evolution of METAPLAN by Graham and Ingerman
PLASMA (Graham and Ingerman [GraM 65])
The meta-assembler effort of Graham and Ingerman concentrates mainly on the problems of substitution and binding. They are much less concerned with syntax than Halpern (next discussion), because they assume a syntaxdirected front end (presumably [Ing 66]) for a compiler written in their system.
The basic input to their meta-assembler is a "line" which is a list of lists. The first list is a generalized label consisting of a symbol, the number of higher levels at which it is active, and the number of lower levels at which it is active. The second list contains the operation, and the third contains the operands. The input is converted into a tree, and substitutions are made on the basis of the tree structure.
By allowing substitutions by symbolic or numeric value, they combine the text replacement with assembly functions.
The authors are continuing their work at RCA, Cherry Hill, and will presumably report on it again. Their current efforts involve even more elaborate substitution processes. They have not, as yet, put forth specific suggestions on how their system might be used as the basis for a compiler. Extract: METAPLAN
METAPLAN (Ferguson [Fer 66])
The article by Ferguson is taken from the ACM Programming Language Conference, San Dimas, California, 1965, and contains a good introduction to meta-assemblers. The basic ideas arose from observing that all assemblers have many features in common. By building procedures for handling such things as symbol tables, location counters and macros, one could speed up the writing of particular assemblers. To construct an assembler for a particular machine one would specify word size, number representations, and the like. Output for each machine would be programmed using format statements and could easily include relocation or symbolic debugging information. While such a system seems feasible and quite useful for writing assemblers, it is not obvious how one would extend it to a TWS.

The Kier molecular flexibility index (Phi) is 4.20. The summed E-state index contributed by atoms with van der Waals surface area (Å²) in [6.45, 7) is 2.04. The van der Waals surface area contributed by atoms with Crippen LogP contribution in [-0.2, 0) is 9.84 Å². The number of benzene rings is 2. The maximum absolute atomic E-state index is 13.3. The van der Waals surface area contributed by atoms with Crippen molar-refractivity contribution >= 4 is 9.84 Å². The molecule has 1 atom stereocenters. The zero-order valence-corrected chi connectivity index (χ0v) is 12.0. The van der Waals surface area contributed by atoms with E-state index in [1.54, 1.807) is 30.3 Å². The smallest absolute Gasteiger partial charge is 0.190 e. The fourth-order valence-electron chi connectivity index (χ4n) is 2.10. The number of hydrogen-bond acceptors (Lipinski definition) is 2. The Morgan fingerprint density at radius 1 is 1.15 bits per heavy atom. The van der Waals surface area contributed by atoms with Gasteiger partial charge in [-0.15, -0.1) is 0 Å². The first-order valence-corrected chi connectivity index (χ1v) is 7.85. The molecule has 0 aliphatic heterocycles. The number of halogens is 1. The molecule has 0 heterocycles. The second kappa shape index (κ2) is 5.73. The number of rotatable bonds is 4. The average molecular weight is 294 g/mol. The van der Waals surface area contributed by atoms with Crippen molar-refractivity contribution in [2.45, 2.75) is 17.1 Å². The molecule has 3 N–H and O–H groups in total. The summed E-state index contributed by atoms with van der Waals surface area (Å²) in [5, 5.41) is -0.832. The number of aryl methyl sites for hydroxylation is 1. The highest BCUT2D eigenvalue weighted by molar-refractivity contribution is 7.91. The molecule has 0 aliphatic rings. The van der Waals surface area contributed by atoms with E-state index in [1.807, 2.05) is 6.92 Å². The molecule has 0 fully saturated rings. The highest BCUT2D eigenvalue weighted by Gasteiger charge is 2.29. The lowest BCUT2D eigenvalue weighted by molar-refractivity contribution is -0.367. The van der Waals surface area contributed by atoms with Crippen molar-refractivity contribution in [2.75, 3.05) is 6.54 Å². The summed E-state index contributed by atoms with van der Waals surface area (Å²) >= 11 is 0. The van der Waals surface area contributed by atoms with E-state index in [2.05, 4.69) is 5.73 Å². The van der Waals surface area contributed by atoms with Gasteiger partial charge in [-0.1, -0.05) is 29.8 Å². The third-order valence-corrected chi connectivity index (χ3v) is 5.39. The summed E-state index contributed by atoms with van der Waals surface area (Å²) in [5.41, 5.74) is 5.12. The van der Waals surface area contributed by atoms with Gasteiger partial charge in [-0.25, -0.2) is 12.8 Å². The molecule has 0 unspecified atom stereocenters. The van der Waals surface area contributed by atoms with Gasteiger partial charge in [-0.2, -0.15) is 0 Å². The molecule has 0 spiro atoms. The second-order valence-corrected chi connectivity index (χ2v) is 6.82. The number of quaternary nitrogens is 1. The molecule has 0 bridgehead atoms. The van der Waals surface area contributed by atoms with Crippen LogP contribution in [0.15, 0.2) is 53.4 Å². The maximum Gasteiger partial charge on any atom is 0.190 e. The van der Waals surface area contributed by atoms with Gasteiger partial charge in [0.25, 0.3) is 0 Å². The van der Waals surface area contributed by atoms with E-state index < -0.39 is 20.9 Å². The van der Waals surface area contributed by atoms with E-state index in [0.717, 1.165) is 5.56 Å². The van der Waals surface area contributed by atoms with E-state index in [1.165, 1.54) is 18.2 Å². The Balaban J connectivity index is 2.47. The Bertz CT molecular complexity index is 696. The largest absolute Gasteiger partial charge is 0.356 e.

The use of a meta-assembler as a TWS is based on the previously mentioned assumption that the compiler is a special case of the macro assembler. Discussions of this assumption sound like a reincarnation of the macro versus high level language debate. The macro assembler side is on the defensive, is outnumbered, and therefore has been the most vehement in argument. The whole situation is further complicated by a lack of agreement on what an assembler is (cf. discussion following the paper [Fer 66]). An example will suffice for our purposes.
Fergnson describes how a recta-assembler would handle the compiler-like statement:
1F F(A) PLUS 5 EQ G(B) GO TO L.
He would have IF, PLUS, EQ, and GO TO be defined as (prefix) operators using a scheme called many-many macro. The many-many macro has features for using and updating state information during text replacement. This attacks the main problem in the more general use of macros--the effective use of global properties (state information) in the assembly process. The many-many macro is probably flexible enough to implement any known compiler; the real question is whether the many-many macro is a good way of doing it. The answer to this depends on the mechanisms for recording and using state information, and these are not discussed in the paper.
in [ACM] CACM 11(02) (February 1968) view details